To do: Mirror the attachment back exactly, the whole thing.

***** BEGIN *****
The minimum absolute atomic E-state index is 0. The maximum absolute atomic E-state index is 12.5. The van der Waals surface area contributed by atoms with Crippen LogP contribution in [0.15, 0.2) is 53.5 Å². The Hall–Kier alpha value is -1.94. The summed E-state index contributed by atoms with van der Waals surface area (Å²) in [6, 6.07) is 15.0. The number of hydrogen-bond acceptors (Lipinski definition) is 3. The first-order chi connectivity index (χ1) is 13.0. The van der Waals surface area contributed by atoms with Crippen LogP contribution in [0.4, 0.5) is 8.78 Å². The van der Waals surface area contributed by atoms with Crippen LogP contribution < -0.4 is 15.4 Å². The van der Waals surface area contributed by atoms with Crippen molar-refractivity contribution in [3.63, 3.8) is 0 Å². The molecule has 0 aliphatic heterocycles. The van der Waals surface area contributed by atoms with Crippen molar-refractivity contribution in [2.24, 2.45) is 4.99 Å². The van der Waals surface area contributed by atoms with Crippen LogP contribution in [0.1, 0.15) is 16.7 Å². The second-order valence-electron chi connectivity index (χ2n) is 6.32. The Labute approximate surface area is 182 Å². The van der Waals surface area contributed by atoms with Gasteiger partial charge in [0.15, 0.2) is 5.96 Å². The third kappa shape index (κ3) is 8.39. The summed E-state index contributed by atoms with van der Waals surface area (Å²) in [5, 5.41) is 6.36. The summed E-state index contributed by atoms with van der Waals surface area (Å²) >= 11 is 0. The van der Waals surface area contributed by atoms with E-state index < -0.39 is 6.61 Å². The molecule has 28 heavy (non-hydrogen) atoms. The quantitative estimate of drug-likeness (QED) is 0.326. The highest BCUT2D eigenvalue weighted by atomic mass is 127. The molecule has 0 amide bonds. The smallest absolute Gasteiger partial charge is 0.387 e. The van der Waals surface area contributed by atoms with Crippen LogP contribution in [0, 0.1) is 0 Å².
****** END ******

The minimum absolute atomic E-state index is 0. The maximum absolute atomic E-state index is 12.5. The van der Waals surface area contributed by atoms with Crippen LogP contribution in [0.15, 0.2) is 53.5 Å². The Hall–Kier alpha value is -1.94. The summed E-state index contributed by atoms with van der Waals surface area (Å²) in [6, 6.07) is 15.0. The number of hydrogen-bond acceptors (Lipinski definition) is 3. The first-order chi connectivity index (χ1) is 13.0. The van der Waals surface area contributed by atoms with Crippen LogP contribution in [0.4, 0.5) is 8.78 Å². The van der Waals surface area contributed by atoms with Crippen LogP contribution < -0.4 is 15.4 Å². The van der Waals surface area contributed by atoms with Crippen molar-refractivity contribution in [3.63, 3.8) is 0 Å². The molecule has 0 aliphatic heterocycles. The van der Waals surface area contributed by atoms with Crippen molar-refractivity contribution in [2.24, 2.45) is 4.99 Å². The van der Waals surface area contributed by atoms with Crippen LogP contribution in [0.1, 0.15) is 16.7 Å². The second-order valence-electron chi connectivity index (χ2n) is 6.32. The Labute approximate surface area is 182 Å². The van der Waals surface area contributed by atoms with Gasteiger partial charge in [0.15, 0.2) is 5.96 Å². The third kappa shape index (κ3) is 8.39. The summed E-state index contributed by atoms with van der Waals surface area (Å²) in [5, 5.41) is 6.36. The summed E-state index contributed by atoms with van der Waals surface area (Å²) >= 11 is 0. The van der Waals surface area contributed by atoms with E-state index < -0.39 is 6.61 Å². The molecule has 28 heavy (non-hydrogen) atoms. The quantitative estimate of drug-likeness (QED) is 0.326. The highest BCUT2D eigenvalue weighted by atomic mass is 127. The molecule has 0 amide bonds. The smallest absolute Gasteiger partial charge is 0.387 e. The van der Waals surface area contributed by atoms with Crippen LogP contribution in [0, 0.1) is 0 Å².